After an Andrew Bynum bucket with 2:08 remaining in the fourth quarter, the Los Angeles Lakers looked to be sitting pretty. They held a seven-point lead over the Oklahoma City Thunder thanks to nearly 46 minutes of gritty ground-and-pound that made the postseason's best offense — yes, the Thunder entered Wednesday night averaging more points per 100 playoff possessions than even the San Antonio Spurs — look disjointed and stale.
OKC had hit just 39.7 percent of its shots en route to 68 measly points two nights after scoring 119 in Game 1, and didn't appear to be anywhere near getting well against a Laker team that had held it to just 20 second-half points. Unfortunately for the Lakers, appearances can be deceiving.
Whether you'd like to laud Kevin Durant for the win, damn Kobe Bryant for the loss, do neither or choose both, the fact remains that Oklahoma City went on a 9-0 run in the final 128 seconds to score a 77-75 Game 2 win, take a 2-0 lead in their Western Conference semifinal series and deliver a serious haymaker to L.A.'s spirits as it heads home for Friday night's Game 3. The Lakers blew this one, and their center knows it.
Bynum (20 points on 8-of-19 shooting and nine rebounds in the loss) said as much with a sharp, somewhat curious postgame turn of phrase that was shared by the Lakers' Twitter account and later expounded upon by Sekou Smith at NBA.com's Hang Time blog:
The Lakers led 75-68 with two minutes to play with the game seemingly in hand. But instead of the veteran Lakers salting this one away with Kobe Bryant finishing the deal, the Lakers lost control of the game and basically gave it away.
"We're better than Santa Claus giving out gifts," said Lakers center Andrew Bynum. "We like giving out gifts. We give out games, contracts and rings."
"We give out games, contracts and rings." What's that about?
Well, on the "games" score, it's about right. The Lakers won 41 games, earned a fifth straight Pacific Division title and posted the West's third-best record this season, but they also made a habit of making an adventure of things.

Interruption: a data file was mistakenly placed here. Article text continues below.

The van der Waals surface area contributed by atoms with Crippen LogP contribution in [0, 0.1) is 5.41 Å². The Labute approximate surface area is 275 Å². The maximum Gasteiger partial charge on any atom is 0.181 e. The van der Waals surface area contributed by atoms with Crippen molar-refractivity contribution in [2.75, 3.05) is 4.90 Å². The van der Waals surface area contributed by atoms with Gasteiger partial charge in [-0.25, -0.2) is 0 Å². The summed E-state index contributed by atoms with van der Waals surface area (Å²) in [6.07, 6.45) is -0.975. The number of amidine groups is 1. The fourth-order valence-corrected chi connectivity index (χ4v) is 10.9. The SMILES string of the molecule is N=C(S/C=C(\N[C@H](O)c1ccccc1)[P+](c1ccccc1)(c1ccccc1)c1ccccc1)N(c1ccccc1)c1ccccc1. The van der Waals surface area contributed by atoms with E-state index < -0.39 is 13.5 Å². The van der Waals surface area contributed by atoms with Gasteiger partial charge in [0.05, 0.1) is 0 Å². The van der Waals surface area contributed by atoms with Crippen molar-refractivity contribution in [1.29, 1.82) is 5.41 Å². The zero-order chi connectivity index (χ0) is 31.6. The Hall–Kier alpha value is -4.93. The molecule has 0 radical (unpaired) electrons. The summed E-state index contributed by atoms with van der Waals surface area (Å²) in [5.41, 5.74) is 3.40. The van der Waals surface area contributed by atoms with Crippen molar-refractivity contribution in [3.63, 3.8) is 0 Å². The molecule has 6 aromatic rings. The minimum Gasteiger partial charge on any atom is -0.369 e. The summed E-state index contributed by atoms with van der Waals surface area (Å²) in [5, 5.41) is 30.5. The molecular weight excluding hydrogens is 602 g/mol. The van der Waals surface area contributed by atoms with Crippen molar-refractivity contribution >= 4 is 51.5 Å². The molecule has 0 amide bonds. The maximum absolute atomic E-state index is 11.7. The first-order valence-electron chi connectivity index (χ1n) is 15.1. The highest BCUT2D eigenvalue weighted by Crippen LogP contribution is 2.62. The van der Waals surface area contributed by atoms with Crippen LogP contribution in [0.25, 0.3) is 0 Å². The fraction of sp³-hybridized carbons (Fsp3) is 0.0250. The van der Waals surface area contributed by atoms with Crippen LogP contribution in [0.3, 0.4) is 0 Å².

L.A. kicked off the 2011-12 campaign with a Christmas Day cough-up to the Chicago Bulls, an 11-point gift that would have made St. Nick proud, and has continued the trend throughout the season — 12 of the Lakers' 30 regular-season and playoff losses this year have come in games in which Mike Brown's team held a second-half lead. And big margins haven't been safe even in winning efforts, as the Lakers showed during an April winning streak that saw them let multiple opponents work their way back from double-digit deficits. Giving away a game, or trying to, has been something of a Laker standby during this lockout-shortened season.
On "rings," the big man and I will have to part company, because I tend to think that the last two teams to beat the Lakers en route to a title — the 2010-11 Dallas Mavericks and the 2007-08 Boston Celtics — took their 'chips far more than L.A. gave 'em up. (Last year's Mavs, especially.)
That leaves "contracts," which, of course, is pretty weird. The only active Laker to whom they gave a new contract recently was Josh McRoberts, inked during the offseason, and I doubt Bynum's licking a shot at a non-rotation guy who got a whopping 20 seconds of burn in Game 2. And if Bynum's point is that the Lakers blew it in such a way that the Thunder players who took advantage will get re-upped ... well, I'm pretty sure Kevin Durant (already on a max extension) and James Harden (all but certainly about to get one) were all set before Wednesday night.
Was it a sarcastic dig at a front office that's set to pay Kobe $58.3 million over the next two years to turn 34 and 35, while Bynum gets ready to enter the final year of the four-year extension he signed in 2008? Or was it nothing at all, just a guy looking to make a list of two things into a list of three things while cameras and microphones were around him? Like I said: a curious turn of phrase.
Whatever the famously enigmatic Bynum meant, his comparison of a defeated Lakers side to the Spirit of Christmas is just absurd enough to fit an absurd ending that, as Kelly Dwyer noted Wednesday night, likely left a lot of viewers (especially those partial to forum blue and gold) feeling pretty shocked. When confronted with such a sudden and stunning shift in fortunes, sometimes all you can do is laugh:
Clearly, Andrew Bynum was pretty shocked.
Video via nbainfos.